"Little Elham was on her way to the field on the back of a donkey to bring us lunch. Along the way, the donkey stepped on a landmine, which immediately exploded, and so her legs were amputated and the donkey died"

Speaking on the indirect damages suffered by the villagers as a result of the mines, Ibrahim attests that they were no longer able to go to their fields, farmlands, and pastures. "We've become nearly completely trapped inside our villages and homes," he says.

According to the Yemeni Landmine Observatory, January 2022 was a tragic month for civilians and engineering teams, as 36 people were killed and 37 were wounded from mines and explosive devices.

The Observatory said in a statement that it had documented the killing of thirty civilians, including children, most of whom were in the governorates of Shabwah, Hodaydah, Marib, and Al Jawf. It also recorded the injury of around 35 civilians in the same or other governorates, along with the death of six demining (mine-clearing) workers and the injury of two others.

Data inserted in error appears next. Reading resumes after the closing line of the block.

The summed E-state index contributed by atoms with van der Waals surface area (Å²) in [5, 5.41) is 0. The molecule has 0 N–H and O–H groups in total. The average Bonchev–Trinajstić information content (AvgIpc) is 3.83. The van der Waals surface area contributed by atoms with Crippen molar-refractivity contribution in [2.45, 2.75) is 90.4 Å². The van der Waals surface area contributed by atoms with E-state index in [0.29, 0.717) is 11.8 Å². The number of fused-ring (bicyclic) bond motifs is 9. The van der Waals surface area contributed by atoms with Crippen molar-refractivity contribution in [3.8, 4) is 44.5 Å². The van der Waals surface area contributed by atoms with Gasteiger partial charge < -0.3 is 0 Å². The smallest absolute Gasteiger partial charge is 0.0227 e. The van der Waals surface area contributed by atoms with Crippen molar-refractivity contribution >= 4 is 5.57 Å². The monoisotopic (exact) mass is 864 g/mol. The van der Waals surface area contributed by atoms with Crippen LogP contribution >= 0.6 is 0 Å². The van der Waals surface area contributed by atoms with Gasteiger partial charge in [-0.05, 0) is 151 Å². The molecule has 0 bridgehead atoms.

The Yemeni Landmine Observatory confirmed on February 9 that two experts from the 'MASAM' project, a Saudi demining project in Yemen, were killed while performing their mine-clearing duties in Hays District, south of Hodaydah Governorate.

Slow demining efforts

The United Nations Emergency Mine Action Project, based in the capital Sana'a, recently announced that it has completed the survey and clearance of more than 23 million square meters of land, clearing nearly 635,000 pieces of explosive munitions, confirming the presence of explosives in large areas of land across Yemen, including populated areas.

Yemen was supposed to be declared a mine-free zone in 2012, after removing those planted during the war between rebels and the Imamate regime in 1962, as well as the conflict between northern and southern Yemen between 1979 and 1982, when the border areas between them, which were the main scene of confrontations, were planted with a large number of mines.